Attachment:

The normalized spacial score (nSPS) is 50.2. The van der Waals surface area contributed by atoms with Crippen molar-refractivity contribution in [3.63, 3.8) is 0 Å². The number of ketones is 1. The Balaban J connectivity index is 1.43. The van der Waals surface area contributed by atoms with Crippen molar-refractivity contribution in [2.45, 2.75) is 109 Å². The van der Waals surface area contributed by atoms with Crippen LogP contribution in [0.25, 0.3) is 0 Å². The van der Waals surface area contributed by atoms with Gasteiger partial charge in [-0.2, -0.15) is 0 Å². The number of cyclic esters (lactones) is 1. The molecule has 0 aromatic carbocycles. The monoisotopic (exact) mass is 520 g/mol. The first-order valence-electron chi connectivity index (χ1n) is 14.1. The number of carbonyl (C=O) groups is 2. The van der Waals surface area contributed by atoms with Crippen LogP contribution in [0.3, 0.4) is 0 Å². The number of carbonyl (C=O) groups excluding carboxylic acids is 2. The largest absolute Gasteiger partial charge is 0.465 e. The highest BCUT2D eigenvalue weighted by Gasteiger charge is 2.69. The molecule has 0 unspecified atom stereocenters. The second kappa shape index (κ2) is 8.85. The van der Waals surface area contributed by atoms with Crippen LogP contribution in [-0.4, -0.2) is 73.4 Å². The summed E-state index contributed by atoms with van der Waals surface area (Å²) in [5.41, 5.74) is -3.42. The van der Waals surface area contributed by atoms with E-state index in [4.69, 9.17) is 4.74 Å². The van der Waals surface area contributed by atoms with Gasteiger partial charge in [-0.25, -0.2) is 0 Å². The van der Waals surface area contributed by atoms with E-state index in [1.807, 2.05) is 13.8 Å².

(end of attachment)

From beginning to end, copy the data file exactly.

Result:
The normalized spacial score (nSPS) is 50.2. The van der Waals surface area contributed by atoms with Crippen molar-refractivity contribution in [3.63, 3.8) is 0 Å². The number of ketones is 1. The Balaban J connectivity index is 1.43. The van der Waals surface area contributed by atoms with Crippen molar-refractivity contribution in [2.45, 2.75) is 109 Å². The van der Waals surface area contributed by atoms with Crippen LogP contribution in [0.25, 0.3) is 0 Å². The van der Waals surface area contributed by atoms with Gasteiger partial charge in [-0.2, -0.15) is 0 Å². The number of cyclic esters (lactones) is 1. The molecule has 0 aromatic carbocycles. The monoisotopic (exact) mass is 520 g/mol. The first-order valence-electron chi connectivity index (χ1n) is 14.1. The number of carbonyl (C=O) groups is 2. The van der Waals surface area contributed by atoms with Crippen LogP contribution in [0.3, 0.4) is 0 Å². The number of carbonyl (C=O) groups excluding carboxylic acids is 2. The largest absolute Gasteiger partial charge is 0.465 e. The highest BCUT2D eigenvalue weighted by Gasteiger charge is 2.69. The molecule has 0 unspecified atom stereocenters. The second kappa shape index (κ2) is 8.85. The van der Waals surface area contributed by atoms with Crippen LogP contribution in [-0.4, -0.2) is 73.4 Å². The summed E-state index contributed by atoms with van der Waals surface area (Å²) in [5.41, 5.74) is -3.42. The van der Waals surface area contributed by atoms with E-state index in [4.69, 9.17) is 4.74 Å². The van der Waals surface area contributed by atoms with Gasteiger partial charge in [-0.25, -0.2) is 0 Å². The van der Waals surface area contributed by atoms with E-state index in [1.807, 2.05) is 13.8 Å².